Diacetyl - A Critical Safety Review of the Science Defining the Environmental Inhalation Hazards Association with Chronic Lung Disease
Journal of Geography, Environment and Earth Science International,
In the last two decades scrutiny of several retrospective occupational studies on performed by NIOSH in the early 2000’s on ambient indoor air exposures to the flavoring chemical diacetyl and more complex butter flavoring formulations has led to a reported association between diacetyl and severe irreversible lung disease, primarily bronchiolitis obliterans. A group of laboratory rodent studies, performed primarily by associated researchers, followed in the next two decades with the intent to determine a plausible physiological mechanism for bronchiole scarring applicable to the human respiratory tract. Recently, a renewed interest in diacetyl as a flavoring constituent of vaping liquids and marijuana and inhalation exposures has emerged. This paper reviews the universe of published literature to date in relation to whether diacetyl or butter flavors containing diacetyl causes occupational or environmental lung disease, more specifically BO (i.e., general causation) and whether specific levels of inhaled diacetyl or butter flavors containing diacetyl are associated with chronic lung disease.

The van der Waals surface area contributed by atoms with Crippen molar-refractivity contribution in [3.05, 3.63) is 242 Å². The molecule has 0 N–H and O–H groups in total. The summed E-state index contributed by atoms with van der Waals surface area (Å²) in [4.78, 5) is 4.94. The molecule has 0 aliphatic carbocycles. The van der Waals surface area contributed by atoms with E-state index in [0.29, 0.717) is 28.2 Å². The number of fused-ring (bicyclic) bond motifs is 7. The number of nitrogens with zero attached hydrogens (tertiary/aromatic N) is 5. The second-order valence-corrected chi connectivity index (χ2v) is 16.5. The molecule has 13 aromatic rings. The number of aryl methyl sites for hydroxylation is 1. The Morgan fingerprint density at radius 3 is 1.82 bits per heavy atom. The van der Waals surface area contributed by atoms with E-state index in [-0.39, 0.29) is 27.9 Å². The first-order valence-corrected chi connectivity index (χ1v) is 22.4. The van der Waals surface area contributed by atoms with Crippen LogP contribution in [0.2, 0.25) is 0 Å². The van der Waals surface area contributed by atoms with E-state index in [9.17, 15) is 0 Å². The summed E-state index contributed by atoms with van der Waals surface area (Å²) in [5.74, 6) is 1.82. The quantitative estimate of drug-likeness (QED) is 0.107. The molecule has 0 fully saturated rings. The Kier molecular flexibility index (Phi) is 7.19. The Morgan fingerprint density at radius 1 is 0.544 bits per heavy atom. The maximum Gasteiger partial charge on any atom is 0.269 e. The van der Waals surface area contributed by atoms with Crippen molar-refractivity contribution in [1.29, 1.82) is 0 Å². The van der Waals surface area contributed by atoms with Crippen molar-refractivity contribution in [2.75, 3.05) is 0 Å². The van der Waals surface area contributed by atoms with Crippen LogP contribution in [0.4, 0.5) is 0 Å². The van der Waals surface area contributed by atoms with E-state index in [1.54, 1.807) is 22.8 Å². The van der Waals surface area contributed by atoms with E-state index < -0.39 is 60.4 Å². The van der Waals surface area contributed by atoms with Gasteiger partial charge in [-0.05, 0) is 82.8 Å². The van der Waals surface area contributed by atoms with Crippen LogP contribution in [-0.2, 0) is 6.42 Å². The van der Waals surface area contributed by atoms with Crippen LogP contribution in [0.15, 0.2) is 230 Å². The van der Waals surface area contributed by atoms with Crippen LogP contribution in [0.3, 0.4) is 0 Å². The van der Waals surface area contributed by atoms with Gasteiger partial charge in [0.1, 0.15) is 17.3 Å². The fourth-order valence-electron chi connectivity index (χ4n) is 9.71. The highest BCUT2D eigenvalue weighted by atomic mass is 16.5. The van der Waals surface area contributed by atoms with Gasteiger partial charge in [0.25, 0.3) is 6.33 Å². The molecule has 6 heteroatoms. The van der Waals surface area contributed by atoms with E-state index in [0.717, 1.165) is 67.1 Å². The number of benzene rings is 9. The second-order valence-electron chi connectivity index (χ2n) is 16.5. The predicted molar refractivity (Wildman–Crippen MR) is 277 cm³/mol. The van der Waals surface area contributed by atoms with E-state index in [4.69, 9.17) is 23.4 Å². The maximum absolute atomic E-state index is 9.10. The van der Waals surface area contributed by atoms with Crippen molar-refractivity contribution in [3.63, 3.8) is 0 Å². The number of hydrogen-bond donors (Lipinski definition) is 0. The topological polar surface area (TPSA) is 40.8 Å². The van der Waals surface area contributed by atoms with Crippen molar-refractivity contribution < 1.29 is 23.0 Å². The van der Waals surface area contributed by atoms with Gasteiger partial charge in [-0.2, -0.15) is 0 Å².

The review included numerous journal articles, government reports, etc. Based upon the evidence, while the literature reflects a statistical association between both diacetyl and butter flavoring diacetyl mixtures and lung disease, there is sufficient evidence to conclude that general causation between exposure to diacetyl concentrations measured in the ambient air environments studied to date and chronic lung disease does not exist.
- ambient air
- bronchiolitis obliterans
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